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At the heart of general practice since 1960

The £6.6bn NHS funding pocketed by private firms, GP fit-for-work scheme to end 'sick-note culture' and the woman and dog sharing pacemakers

A round-up of the morning’s health news headlines

Private firms are banking £18 million a day in NHS funding, the Daily Mail reports, after a ‘50%’ spike in the number of contracts handed to private firms under the Coalition. Last year £6.6 billion of the NHS budget was spent with private companies.

Health minister Dr Daniel Poulter said: ‘Our position on who should provide services is taken to ensure patients receive the best possible services and outcomes.’

The Government’s new ‘fit for work’ scheme has been touteds a way to ‘stamp out’ the ‘sick note culture’, writes the Telegraph. The scheme will see GPs refer patients signed off for more than six weeks to a company that will ‘draw up a plan’ for them to return to work.

Also in the Telegraph, a woman and her pet dog were both fitted with pacemakers after being diagnosed with heart block, a condition in which their organs skip a beat. According to the paper, the two now have a ‘special bond’ and see the same doctor for check-ups.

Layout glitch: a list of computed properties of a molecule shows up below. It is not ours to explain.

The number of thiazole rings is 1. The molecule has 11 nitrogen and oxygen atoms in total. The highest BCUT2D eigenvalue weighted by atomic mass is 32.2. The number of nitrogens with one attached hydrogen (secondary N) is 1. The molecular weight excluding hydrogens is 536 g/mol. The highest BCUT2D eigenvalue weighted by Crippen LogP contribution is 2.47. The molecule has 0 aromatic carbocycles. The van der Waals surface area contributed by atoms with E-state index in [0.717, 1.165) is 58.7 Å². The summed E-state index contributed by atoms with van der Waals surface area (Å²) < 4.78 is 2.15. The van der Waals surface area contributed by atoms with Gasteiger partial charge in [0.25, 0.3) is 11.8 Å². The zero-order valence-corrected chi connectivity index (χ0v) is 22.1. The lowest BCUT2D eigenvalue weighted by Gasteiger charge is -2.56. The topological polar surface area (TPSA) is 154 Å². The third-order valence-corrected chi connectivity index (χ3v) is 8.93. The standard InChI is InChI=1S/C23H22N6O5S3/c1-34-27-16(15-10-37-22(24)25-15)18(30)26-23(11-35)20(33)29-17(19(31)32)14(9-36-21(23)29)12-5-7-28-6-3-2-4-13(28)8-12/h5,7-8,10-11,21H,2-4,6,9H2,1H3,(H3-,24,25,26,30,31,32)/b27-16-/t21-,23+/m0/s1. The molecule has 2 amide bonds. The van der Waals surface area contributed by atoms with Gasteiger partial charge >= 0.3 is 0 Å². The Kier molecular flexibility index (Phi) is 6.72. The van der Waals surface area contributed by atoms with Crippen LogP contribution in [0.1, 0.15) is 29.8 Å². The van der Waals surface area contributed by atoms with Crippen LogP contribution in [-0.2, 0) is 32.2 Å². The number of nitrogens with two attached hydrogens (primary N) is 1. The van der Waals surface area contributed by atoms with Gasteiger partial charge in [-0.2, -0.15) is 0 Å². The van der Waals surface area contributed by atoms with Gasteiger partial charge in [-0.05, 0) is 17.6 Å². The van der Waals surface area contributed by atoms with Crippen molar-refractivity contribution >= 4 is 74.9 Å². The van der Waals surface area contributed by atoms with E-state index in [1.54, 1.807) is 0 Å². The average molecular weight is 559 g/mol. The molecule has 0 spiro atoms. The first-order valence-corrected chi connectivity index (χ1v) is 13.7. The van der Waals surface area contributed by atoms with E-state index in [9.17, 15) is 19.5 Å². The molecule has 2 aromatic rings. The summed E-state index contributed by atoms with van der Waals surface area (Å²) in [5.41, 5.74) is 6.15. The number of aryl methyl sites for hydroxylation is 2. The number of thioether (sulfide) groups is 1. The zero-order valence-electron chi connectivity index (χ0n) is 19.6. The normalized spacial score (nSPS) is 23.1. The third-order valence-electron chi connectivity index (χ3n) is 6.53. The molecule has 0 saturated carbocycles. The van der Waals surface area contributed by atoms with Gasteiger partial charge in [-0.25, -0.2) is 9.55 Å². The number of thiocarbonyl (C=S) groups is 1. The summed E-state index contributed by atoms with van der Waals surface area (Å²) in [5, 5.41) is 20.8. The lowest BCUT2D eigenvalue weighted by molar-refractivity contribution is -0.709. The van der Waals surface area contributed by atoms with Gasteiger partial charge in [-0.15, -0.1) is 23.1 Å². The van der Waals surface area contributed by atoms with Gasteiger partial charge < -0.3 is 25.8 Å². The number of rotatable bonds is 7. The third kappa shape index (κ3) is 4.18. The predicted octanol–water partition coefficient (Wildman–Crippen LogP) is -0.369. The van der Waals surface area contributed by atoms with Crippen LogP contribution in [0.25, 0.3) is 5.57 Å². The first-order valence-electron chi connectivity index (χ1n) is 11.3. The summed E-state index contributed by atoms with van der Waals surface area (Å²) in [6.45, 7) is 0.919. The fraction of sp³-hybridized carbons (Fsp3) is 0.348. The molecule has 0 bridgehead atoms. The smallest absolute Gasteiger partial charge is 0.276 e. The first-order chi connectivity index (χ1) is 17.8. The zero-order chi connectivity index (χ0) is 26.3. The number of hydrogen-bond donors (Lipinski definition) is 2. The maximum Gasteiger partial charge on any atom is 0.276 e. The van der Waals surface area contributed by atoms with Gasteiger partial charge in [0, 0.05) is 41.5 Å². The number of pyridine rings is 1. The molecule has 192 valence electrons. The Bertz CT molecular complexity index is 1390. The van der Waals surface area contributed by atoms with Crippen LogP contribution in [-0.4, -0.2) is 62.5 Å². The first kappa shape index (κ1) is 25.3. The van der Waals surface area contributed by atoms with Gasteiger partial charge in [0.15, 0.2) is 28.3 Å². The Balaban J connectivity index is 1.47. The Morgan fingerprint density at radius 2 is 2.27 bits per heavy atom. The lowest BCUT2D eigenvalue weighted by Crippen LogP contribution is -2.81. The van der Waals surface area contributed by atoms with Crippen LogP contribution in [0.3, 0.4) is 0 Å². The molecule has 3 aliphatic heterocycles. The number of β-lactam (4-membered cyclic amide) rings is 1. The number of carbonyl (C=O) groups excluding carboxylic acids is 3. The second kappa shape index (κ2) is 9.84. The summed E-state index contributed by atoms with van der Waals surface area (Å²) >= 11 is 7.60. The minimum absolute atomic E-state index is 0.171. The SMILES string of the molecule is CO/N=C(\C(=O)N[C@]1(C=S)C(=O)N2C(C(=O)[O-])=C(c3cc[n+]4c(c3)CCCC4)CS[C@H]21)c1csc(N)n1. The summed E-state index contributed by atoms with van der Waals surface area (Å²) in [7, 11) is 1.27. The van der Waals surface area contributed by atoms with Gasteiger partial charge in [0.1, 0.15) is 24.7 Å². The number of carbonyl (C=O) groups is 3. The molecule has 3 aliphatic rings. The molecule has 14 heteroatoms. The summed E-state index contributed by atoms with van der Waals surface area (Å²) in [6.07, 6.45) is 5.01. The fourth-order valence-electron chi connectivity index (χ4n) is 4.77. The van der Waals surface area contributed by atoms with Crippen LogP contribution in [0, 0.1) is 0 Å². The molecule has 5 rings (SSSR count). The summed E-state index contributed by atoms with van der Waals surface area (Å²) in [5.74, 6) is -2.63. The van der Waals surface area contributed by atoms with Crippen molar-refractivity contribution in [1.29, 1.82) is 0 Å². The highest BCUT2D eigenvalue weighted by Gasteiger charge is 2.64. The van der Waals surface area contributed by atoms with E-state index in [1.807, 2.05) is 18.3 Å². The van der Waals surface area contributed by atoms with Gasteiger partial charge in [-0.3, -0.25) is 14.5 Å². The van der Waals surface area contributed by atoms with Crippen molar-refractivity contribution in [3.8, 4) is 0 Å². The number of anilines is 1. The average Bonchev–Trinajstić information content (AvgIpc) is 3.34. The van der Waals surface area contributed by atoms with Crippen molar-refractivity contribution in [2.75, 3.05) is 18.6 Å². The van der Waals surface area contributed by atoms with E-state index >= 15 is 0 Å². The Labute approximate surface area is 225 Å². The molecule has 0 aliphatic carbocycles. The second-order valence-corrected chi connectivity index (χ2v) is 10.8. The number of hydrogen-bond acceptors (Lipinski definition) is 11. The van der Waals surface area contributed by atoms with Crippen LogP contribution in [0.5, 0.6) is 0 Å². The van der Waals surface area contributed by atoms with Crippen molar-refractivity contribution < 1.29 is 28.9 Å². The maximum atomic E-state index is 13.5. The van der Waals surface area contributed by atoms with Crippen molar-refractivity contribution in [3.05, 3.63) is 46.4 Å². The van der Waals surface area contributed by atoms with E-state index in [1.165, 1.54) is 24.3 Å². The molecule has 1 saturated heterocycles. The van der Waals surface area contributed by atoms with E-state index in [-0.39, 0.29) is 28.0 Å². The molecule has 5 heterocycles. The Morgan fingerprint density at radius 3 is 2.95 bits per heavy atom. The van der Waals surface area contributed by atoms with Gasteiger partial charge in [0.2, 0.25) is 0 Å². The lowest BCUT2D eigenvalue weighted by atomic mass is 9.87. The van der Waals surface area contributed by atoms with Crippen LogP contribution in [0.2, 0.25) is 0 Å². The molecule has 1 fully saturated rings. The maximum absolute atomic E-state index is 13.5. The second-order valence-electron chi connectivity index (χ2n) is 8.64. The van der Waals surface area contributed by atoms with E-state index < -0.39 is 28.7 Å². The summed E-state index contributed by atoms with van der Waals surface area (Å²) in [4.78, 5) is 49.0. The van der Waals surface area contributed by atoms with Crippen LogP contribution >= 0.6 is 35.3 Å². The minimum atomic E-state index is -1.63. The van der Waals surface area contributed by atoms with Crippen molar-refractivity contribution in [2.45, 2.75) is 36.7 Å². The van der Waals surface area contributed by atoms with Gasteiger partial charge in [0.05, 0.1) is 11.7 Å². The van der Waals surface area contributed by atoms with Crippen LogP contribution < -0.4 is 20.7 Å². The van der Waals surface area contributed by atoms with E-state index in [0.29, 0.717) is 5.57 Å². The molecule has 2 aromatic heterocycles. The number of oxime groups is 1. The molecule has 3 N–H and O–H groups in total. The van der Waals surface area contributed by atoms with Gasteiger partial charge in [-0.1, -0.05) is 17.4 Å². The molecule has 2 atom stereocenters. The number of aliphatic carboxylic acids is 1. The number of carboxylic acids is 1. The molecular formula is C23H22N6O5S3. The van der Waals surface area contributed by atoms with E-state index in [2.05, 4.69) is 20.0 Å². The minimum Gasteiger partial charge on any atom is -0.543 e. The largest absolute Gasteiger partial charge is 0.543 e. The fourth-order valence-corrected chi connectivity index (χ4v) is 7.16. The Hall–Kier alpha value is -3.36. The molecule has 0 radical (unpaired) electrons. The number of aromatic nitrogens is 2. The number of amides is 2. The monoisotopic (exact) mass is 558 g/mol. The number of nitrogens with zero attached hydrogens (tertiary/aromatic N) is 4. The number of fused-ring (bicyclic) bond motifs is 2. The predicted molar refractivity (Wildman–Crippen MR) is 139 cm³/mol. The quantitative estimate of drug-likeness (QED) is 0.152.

Readers' comments (2)

  • Are we not getting a bit paranoid about all this "patients getting best services". It is suffocating.

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  • What about young lads who come for 'backache' and when mris and other diagnostic procedures/assessments reveal there is nothing wrong they suddenly say they are depressed and continue for years on the dole.
    You see them flitting across in shopping centres and at times working on building sites and feel that frustration welling inside but you can't do anything. It's patient first and last - you can't disclose, get them assessed or do anything at all. They come and grin in your face and say they are still depressed so you hand out another sick note. And the merry go round continues with families in which nobody has worked for 3 generations. Thank you government!

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